I consider myself a relatively safety conscious person, when I get around to having to work on live circuits, performing system diagnostics, I've learned over the years to always have in my pocket a reliable active voltage detector and where necessary a pair of insulated gloves. I also try to have someone on hand to be an observer, or at least to check on me periodically. It never ceases to amaze me the many "professionals" who will tell me that they have to work on live 480/277 systems making or breaking wiring connections so as not to disrupt lighting etc. Having in place an effective closely followed lock-out/tag-out control safety program virtually eliminates the unexpected funeral.
Michael Draggett LDraggett@aol.com
Response No. 5
Interesting story. But we should all remember that being an electrician does not prevent us from contacting live parts under similar situations. And as far as checking voltage with the meter set on ohms--- it is not a matter of IF EVER but WHEN. One of the great items I purchased was a Fluke meter that would not blow up no matter what it was set on. No fuse, no explosion. I am sure others make something similar. When it was demonstrated to me I hardly believed it- but it was true and I am still using the meter.
Of course the real solution would be to wear rubber gloves, safety glasses, flame retardant long sleeved clothing, insulated safety shoes and use rubber mats and blankets. Now try to read the voltage! Perhaps a panel mounted volt meter permanently installed would have prevented the need to open up the live terminals and use a portable meter. And been easier for many people to check the voltage.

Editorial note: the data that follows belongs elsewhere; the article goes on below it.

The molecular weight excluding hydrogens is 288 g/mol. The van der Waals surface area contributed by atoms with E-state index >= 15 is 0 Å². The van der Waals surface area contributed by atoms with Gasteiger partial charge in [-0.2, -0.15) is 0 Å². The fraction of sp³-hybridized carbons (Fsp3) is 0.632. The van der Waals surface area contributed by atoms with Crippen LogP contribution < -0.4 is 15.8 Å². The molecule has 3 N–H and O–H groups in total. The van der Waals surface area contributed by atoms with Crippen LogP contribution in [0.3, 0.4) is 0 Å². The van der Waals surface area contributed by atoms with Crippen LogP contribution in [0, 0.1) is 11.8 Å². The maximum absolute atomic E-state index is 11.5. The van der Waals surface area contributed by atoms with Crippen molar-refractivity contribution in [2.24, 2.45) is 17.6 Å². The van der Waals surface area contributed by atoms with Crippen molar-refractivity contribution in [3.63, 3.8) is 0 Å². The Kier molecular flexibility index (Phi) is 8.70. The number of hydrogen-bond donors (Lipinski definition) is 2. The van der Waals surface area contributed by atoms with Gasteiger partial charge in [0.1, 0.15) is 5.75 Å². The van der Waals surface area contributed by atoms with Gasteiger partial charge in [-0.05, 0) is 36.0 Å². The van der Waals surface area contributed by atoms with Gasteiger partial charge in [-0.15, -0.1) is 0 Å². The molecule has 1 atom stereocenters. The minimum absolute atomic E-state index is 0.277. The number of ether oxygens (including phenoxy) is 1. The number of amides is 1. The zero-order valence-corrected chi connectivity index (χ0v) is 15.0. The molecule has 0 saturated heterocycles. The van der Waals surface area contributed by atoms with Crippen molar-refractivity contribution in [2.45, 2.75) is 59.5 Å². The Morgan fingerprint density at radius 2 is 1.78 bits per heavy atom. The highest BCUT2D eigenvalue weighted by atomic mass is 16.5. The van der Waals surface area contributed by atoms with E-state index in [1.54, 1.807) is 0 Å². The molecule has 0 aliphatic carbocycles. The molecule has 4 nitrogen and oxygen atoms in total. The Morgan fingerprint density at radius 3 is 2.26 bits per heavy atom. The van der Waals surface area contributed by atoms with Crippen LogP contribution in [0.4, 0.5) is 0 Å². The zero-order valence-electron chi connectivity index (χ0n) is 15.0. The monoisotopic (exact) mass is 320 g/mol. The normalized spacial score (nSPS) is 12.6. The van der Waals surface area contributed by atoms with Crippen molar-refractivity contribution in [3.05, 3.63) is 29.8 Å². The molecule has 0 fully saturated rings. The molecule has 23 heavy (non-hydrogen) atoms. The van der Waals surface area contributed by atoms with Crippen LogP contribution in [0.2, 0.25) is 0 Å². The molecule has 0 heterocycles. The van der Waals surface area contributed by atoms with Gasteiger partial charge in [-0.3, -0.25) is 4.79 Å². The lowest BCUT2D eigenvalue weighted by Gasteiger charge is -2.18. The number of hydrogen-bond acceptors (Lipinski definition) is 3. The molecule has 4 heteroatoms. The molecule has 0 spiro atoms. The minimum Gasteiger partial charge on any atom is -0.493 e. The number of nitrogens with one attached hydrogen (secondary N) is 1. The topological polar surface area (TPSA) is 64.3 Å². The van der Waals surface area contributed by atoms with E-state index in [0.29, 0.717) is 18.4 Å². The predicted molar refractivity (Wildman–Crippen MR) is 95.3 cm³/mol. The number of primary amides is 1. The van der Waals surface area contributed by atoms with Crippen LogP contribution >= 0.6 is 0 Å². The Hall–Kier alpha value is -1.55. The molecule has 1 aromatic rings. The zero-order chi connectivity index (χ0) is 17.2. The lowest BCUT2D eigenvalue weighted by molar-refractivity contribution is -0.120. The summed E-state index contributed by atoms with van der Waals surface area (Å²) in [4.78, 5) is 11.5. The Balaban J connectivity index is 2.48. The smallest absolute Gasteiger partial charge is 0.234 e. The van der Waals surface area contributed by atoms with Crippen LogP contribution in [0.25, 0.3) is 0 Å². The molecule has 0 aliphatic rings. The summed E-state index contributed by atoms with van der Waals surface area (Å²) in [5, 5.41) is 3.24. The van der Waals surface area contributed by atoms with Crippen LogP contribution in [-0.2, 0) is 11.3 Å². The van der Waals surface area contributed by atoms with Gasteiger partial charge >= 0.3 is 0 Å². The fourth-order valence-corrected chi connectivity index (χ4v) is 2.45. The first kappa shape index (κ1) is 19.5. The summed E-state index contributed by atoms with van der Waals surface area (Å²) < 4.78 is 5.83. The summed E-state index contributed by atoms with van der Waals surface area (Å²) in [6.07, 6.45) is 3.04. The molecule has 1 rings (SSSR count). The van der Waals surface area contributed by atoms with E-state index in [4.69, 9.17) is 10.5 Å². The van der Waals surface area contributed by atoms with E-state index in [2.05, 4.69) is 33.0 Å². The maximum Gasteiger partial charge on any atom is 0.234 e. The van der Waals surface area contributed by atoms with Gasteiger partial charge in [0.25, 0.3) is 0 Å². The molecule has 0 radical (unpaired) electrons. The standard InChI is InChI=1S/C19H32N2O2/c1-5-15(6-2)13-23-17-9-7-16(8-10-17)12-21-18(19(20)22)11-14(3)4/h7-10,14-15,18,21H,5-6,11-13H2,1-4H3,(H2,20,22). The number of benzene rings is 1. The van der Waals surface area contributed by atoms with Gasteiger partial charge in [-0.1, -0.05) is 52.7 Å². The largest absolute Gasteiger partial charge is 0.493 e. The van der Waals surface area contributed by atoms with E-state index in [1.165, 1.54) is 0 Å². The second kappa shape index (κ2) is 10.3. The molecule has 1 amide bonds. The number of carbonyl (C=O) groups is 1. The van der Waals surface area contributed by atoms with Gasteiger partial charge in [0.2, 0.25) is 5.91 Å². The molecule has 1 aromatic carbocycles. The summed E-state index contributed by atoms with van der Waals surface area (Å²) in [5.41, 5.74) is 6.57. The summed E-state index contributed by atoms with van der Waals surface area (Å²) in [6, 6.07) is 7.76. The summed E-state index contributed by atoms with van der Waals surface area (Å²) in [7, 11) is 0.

Lynn Adams, email@example.com
Response No. 6
I use a Fluke Model # 76 dmm. It has a safety circuit to block out voltage on the ohm circuit and the display flashes and beeps to alert you to your mistake. But beyond that our company has a policy that says when you can't disconnect power before working on a circuit you must use proper" Personal Protective Equipment " (PPE) ie. hot gloves, face shield, buss blankets, and insulated safety mats to stand on. Also a second person must be present (Journeyman level, CPR, and Hot Work trained, with a shepherds hook) as an observer while you are exposed to the live power. In addition a "Hot Work Permit" must be filled out and signed by the supervisor.
This policy has been most effective at eliminating injuries caused by mistake like the one mentioned, however no safety policy can be totally effective until we in the field change our attitudes towards putting ourselves at risk. The first question on the permit form asks "Why is it impossible to turn off the power". With or without a form if we would all set our egos aside and ask ourselves this question before we proceed with the energized work, I think we would do a lot less of it energized. Most of the time we get our work done without incident, but if an incident does happen and you are injured you and your family will ask that question the rest of your lives.
Michael White Mwhite2690@aol.com
Response No. 7
Just remember this. There are old electricians and there are bold electricians, but there
not very many old, bold electricians!
Joseph O. Ellis firstname.lastname@example.org